• Impaired cognitive function, including reduced memory and attention span
  • Increased risk of accidents and injuries, such as falls and car accidents
  • Changes in mood, such as irritability and anxiety
  • Reduced immune function, making the body more susceptible to illness
  • Increased inflammation, which can contribute to a range of health problems.

The exact amount of sleep needed can vary depending on individual factors, but most adults need around 7-9 hours of sleep per night. It’s important to prioritize sleep and take steps to create a healthy sleep environment to ensure optimal physical and mental health.

While sleep is important for all age groups, it becomes especially critical for older adults due to changes in sleep patterns and increased risk for sleep disorders. Here are some specific details on how common age-related sleep disorders and menopause can impact sleep:

  1. Insomnia: Insomnia is a common sleep disorder among older adults, characterized by difficulty falling or staying asleep. Insomnia can be caused by a variety of factors, including medical conditions, medication side effects, and changes in sleep patterns.
  2. Sleep apnea: Sleep apnea is a condition in which breathing is interrupted during sleep. Older adults are at higher risk for sleep apnea due to changes in muscle tone and increased risk for obesity.
  3. Restless leg syndrome (RLS): RLS is a condition characterized by an irresistible urge to move the legs, often accompanied by uncomfortable sensations such as tingling or burning. RLS can disrupt sleep and is more common in older adults.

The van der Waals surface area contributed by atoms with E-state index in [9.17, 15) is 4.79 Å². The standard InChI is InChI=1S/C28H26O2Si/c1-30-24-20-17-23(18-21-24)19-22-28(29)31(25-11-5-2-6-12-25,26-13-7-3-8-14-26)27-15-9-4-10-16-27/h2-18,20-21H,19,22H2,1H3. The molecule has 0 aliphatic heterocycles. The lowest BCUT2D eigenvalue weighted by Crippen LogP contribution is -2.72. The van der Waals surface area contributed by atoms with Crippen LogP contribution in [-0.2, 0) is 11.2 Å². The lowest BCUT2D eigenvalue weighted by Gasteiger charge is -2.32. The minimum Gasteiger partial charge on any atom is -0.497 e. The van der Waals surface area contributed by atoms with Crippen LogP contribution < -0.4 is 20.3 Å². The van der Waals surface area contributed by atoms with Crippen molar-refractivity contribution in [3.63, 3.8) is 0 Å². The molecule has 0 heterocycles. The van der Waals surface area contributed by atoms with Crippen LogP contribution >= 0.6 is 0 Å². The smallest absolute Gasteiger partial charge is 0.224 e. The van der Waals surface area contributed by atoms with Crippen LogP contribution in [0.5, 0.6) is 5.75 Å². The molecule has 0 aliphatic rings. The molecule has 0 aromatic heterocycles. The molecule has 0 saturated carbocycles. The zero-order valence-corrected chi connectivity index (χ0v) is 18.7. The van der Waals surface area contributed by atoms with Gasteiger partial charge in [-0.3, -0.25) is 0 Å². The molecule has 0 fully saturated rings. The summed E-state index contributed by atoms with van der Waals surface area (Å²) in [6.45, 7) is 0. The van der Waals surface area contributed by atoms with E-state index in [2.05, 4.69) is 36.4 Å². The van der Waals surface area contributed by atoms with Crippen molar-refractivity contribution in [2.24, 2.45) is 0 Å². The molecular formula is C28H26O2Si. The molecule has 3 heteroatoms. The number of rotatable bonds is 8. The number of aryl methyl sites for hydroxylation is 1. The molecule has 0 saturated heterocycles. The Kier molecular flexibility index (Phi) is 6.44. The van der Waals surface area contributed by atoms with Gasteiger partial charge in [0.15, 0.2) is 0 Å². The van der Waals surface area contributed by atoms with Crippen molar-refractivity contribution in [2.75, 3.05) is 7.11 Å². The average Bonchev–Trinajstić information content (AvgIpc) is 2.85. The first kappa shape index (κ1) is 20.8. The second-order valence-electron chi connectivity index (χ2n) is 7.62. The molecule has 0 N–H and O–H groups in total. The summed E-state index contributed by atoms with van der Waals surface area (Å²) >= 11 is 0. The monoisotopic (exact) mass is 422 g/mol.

Because sleep can become troublesome for older individuals, it’s important to invest in tools that help us optimize our sleep. Eight Sleep’s premium features can help to address a number of the sleep issues that individuals face, promoting more restful sleep, increased physical and mental recovery, and better day-to-day health as a result.

Use code AGEIST at checkout for an additional $50 off your Eight Sleep order sitewide.

See medical disclaimer below. ↓


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The ideas expressed here are solely the opinions of the author and are not researched or verified by AGEIST LLC, or anyone associated with AGEIST LLC. This material should not be construed as medical advice or recommendation, it is for informational use only. We encourage all readers to discuss with your qualified practitioners the relevance of the application of any of these ideas to your life. The recommendations contained herein are not intended to diagnose, treat, cure or prevent any disease. You should always consult your physician or other qualified health provider before starting any new treatment or stopping any treatment that has been prescribed for you by your physician or other qualified health provider. Please call your doctor or 911 immediately if you think you may have a medical or psychiatric emergency.